Format

Send to

Choose Destination
See comment in PubMed Commons below
Neurology. 2005 Mar 8;64(5):787-91.

Removal of epileptogenic sequences from video material: the role of color.

Author information

  • 1Dutch Epilepsy Clinics Foundation, Meer en Bosch, Achterweg 5, 2103 SW Heemstede, The Netherlands. jparra@sein.nl

Abstract

BACKGROUND:

After Pokémon viewing triggered an epidemic of seizures in Japan, many efforts have been made to design safety guidelines and systems to protect subjects with photosensitivity. The authors developed a new method based upon nonlinear diffusion techniques capable of filtering the epileptogenic content of a video sequence related to color without altering its spatial and luminance content.

METHODS:

The authors showed to 25 photosensitive patients (18 women, mean age: 22 years) the original Pokémon sequence and a modified one in an ABBA protocol using two television (TV) sets (100 and 50 Hz).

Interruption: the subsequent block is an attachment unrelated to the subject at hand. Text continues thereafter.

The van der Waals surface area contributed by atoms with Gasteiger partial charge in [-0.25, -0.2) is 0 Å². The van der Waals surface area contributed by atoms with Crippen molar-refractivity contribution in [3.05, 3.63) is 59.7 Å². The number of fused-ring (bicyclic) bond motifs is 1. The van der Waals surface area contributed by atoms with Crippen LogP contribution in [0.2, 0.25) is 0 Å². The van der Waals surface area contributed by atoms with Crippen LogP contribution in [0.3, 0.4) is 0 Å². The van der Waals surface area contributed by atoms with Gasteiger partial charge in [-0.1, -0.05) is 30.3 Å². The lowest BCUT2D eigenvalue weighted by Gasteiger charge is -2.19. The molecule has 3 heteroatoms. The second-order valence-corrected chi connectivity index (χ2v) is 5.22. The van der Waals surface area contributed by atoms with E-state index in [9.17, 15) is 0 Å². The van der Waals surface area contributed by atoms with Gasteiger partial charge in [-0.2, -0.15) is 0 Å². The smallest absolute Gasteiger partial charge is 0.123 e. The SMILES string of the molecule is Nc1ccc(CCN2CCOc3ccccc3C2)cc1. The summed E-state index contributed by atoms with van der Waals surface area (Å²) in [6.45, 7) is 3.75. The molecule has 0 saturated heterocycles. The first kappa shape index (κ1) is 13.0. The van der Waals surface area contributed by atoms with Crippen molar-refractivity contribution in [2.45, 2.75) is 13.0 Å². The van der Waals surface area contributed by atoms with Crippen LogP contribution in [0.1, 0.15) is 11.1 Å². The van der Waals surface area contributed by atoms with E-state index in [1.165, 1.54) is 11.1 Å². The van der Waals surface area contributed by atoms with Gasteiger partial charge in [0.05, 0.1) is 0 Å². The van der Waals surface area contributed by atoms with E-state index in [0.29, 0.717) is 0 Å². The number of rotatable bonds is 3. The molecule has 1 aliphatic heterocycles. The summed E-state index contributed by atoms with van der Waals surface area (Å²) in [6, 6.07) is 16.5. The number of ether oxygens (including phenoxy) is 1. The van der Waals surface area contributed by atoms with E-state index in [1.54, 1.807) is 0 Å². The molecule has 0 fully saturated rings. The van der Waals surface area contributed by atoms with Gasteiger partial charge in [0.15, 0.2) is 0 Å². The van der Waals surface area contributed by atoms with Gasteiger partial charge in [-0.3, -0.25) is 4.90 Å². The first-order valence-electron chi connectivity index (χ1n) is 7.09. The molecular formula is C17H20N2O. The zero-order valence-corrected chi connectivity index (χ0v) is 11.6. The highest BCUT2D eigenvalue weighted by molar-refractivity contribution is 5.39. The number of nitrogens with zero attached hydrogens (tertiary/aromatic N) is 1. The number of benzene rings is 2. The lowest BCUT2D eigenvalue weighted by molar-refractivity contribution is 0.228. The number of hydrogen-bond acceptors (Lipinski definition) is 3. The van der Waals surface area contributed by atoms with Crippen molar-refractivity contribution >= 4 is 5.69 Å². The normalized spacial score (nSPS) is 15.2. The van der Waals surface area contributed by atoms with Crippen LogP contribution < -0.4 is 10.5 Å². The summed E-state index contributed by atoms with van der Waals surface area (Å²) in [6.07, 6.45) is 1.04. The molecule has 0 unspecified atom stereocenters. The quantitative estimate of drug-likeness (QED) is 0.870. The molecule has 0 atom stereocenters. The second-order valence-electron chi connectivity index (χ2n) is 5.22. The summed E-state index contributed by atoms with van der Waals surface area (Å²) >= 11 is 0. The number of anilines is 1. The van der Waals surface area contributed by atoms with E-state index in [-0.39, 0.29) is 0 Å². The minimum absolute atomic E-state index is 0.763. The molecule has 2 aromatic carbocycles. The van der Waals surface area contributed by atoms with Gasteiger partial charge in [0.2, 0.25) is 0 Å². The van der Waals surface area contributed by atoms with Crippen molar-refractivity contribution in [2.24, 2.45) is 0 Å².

RESULTS:

Twenty-three patients had a photoparoxysmal response (PPR) according to Waltz classification with at least one of the scenes. The modified sequence triggered fewer and less severe PPRs than the original version in both TVs (p < 0.001). Original sequences elicited generalized PPRs in 56.5% of the trials for the 50 Hz TV and in 41.3% for the 100 Hz TV, whereas modified sequences elicited these responses in only 8.7% (50 Hz) and 4.3% (100 Hz TV) of the trials (p < 0.001). Sensitivity to the modified version on the 50 Hz TV correlated with pattern sensitivity (p < 0.05).

CONCLUSION:

Specific manipulations of the color modulation-depth could be enough to decrease dramatically the risk of triggering seizures in susceptible subjects exposed to provocative visual scenes. This new method can be implemented in protective devices able to filter out the epileptogenic video sequences in which color plays a fundamental role while leaving intact the spatial content, frequency, and average luminance.

[PubMed - indexed for MEDLINE]
PubMed Commons home

PubMed Commons

0 comments
How to join PubMed Commons

    Supplemental Content

    Full text links

    Icon for HighWire
    Loading ...
    Write to the Help Desk